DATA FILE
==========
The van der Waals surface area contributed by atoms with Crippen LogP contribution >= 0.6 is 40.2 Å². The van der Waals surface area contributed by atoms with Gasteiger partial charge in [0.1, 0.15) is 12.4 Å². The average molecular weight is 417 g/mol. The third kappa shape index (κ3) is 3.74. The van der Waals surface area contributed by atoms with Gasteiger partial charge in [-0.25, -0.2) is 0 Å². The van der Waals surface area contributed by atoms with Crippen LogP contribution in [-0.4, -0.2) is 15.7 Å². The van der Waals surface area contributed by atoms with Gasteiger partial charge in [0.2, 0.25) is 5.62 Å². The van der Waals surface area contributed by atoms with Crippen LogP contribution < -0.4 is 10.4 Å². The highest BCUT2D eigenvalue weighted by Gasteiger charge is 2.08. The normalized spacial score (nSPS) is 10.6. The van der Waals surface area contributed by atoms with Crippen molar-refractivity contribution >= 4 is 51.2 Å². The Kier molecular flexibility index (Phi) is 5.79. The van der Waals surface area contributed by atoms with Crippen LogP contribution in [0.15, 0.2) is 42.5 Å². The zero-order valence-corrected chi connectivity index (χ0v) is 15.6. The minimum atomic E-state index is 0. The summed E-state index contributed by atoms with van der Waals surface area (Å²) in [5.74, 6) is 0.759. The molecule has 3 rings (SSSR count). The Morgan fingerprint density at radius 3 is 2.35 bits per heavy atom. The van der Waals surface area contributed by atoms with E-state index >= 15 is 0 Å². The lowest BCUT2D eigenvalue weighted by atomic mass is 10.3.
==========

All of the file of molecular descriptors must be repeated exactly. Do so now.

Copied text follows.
The van der Waals surface area contributed by atoms with Crippen LogP contribution >= 0.6 is 40.2 Å². The van der Waals surface area contributed by atoms with Gasteiger partial charge in [0.1, 0.15) is 12.4 Å². The average molecular weight is 417 g/mol. The third kappa shape index (κ3) is 3.74. The van der Waals surface area contributed by atoms with Gasteiger partial charge in [-0.25, -0.2) is 0 Å². The van der Waals surface area contributed by atoms with Crippen LogP contribution in [-0.4, -0.2) is 15.7 Å². The van der Waals surface area contributed by atoms with Gasteiger partial charge in [0.2, 0.25) is 5.62 Å². The van der Waals surface area contributed by atoms with Crippen LogP contribution < -0.4 is 10.4 Å². The highest BCUT2D eigenvalue weighted by Gasteiger charge is 2.08. The normalized spacial score (nSPS) is 10.6. The van der Waals surface area contributed by atoms with Crippen molar-refractivity contribution >= 4 is 51.2 Å². The Kier molecular flexibility index (Phi) is 5.79. The van der Waals surface area contributed by atoms with Crippen LogP contribution in [0.15, 0.2) is 42.5 Å². The zero-order valence-corrected chi connectivity index (χ0v) is 15.6. The minimum atomic E-state index is 0. The summed E-state index contributed by atoms with van der Waals surface area (Å²) in [5.74, 6) is 0.759. The molecule has 3 rings (SSSR count). The Morgan fingerprint density at radius 3 is 2.35 bits per heavy atom. The van der Waals surface area contributed by atoms with E-state index >= 15 is 0 Å². The lowest BCUT2D eigenvalue weighted by atomic mass is 10.3.